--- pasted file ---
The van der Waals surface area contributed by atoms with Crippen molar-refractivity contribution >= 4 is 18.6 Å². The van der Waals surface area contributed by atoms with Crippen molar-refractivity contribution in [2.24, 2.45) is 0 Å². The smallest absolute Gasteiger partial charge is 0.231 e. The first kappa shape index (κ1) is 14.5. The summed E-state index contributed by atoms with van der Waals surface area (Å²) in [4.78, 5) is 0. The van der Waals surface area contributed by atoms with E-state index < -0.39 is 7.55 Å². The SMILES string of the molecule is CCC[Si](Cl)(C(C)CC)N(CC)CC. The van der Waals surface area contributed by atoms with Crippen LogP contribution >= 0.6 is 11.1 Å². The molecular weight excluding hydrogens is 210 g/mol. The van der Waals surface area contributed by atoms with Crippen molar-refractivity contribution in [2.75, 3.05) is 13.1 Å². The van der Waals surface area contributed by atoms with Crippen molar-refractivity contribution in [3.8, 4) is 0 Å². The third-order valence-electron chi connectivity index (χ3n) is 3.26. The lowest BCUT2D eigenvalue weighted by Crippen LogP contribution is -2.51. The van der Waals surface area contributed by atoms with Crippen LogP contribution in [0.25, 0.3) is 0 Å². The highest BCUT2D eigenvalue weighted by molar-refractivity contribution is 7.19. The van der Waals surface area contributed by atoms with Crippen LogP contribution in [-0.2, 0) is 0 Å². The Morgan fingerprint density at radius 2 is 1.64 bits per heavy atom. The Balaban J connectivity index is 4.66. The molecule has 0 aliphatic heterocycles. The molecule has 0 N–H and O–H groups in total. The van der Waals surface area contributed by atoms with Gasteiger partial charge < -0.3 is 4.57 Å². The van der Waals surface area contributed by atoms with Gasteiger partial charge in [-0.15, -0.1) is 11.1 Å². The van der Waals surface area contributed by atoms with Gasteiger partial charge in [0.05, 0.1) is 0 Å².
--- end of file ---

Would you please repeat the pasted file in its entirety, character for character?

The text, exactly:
The van der Waals surface area contributed by atoms with Crippen molar-refractivity contribution >= 4 is 18.6 Å². The van der Waals surface area contributed by atoms with Crippen molar-refractivity contribution in [2.24, 2.45) is 0 Å². The smallest absolute Gasteiger partial charge is 0.231 e. The first kappa shape index (κ1) is 14.5. The summed E-state index contributed by atoms with van der Waals surface area (Å²) in [4.78, 5) is 0. The van der Waals surface area contributed by atoms with E-state index < -0.39 is 7.55 Å². The SMILES string of the molecule is CCC[Si](Cl)(C(C)CC)N(CC)CC. The van der Waals surface area contributed by atoms with Crippen LogP contribution >= 0.6 is 11.1 Å². The molecular weight excluding hydrogens is 210 g/mol. The van der Waals surface area contributed by atoms with Crippen molar-refractivity contribution in [2.75, 3.05) is 13.1 Å². The van der Waals surface area contributed by atoms with Crippen molar-refractivity contribution in [3.8, 4) is 0 Å². The third-order valence-electron chi connectivity index (χ3n) is 3.26. The lowest BCUT2D eigenvalue weighted by Crippen LogP contribution is -2.51. The van der Waals surface area contributed by atoms with Crippen LogP contribution in [0.25, 0.3) is 0 Å². The highest BCUT2D eigenvalue weighted by molar-refractivity contribution is 7.19. The van der Waals surface area contributed by atoms with Crippen LogP contribution in [-0.2, 0) is 0 Å². The Morgan fingerprint density at radius 2 is 1.64 bits per heavy atom. The Balaban J connectivity index is 4.66. The molecule has 0 aliphatic heterocycles. The molecule has 0 N–H and O–H groups in total. The van der Waals surface area contributed by atoms with Gasteiger partial charge < -0.3 is 4.57 Å². The van der Waals surface area contributed by atoms with Gasteiger partial charge in [-0.15, -0.1) is 11.1 Å². The van der Waals surface area contributed by atoms with Gasteiger partial charge in [0.05, 0.1) is 0 Å².